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Not to be confused with Transcendental integer.

A transcendental number is a number which is not an algebraic number[1]. This means that an $$r \in \mathbb{R}$$ is a transcendental number if there exists no non-zero polynomial $$f(x)$$ with coefficients in $$\mathbb{Q}$$ such that $$f(r) = 0$$.

The notion is obviously extended to other systems of numbers such as $$\mathbb{C}$$. One of various theorems called Liouville's theorem gives a useful criterion to determine whether a given complex number is a transcendental number or not. An analogous result for $$\mathbb{Q}_p$$ is also known, while it has less usability.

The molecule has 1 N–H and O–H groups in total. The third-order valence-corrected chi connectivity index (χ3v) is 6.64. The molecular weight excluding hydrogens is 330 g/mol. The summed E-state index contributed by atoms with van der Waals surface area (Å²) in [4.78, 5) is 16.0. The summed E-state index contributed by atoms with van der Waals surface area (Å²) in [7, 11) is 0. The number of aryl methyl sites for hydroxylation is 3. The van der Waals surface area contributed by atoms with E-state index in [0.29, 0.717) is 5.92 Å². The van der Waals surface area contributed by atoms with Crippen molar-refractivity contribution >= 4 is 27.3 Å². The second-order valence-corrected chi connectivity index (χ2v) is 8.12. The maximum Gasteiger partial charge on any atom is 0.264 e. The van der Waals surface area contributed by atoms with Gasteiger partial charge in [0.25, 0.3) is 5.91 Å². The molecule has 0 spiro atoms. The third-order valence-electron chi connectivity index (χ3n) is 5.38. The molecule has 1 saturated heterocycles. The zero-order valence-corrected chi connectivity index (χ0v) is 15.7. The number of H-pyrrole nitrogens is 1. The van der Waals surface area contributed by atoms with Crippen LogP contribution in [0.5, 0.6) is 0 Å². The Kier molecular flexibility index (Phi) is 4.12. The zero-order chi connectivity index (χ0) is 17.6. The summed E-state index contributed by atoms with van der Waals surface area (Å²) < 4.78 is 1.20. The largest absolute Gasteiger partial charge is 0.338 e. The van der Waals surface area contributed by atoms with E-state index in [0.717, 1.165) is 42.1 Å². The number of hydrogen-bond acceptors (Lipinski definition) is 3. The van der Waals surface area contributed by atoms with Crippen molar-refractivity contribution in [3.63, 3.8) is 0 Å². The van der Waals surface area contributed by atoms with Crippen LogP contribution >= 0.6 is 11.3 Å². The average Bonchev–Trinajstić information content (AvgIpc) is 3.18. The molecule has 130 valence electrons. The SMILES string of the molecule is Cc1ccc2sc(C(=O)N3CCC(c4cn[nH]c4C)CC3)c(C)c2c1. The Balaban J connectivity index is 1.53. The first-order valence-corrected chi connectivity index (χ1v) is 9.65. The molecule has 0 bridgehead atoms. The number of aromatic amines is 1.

Common mistakes

The notion of a transcendental number is sometimes misunderstood. For example, the description "it cannot be solved by any polynomial" is wrong, as the transcendental number $$\pi$$ is the solution of the first-degree polynomial equation $$x-\pi=0$$ and the zero-degree polynomial equation $$0 = 0$$. In other words, $$\pi$$ is a root of $$x-\pi$$ and $$0$$.

In googology

There are several transcendental numbers relating to googology:

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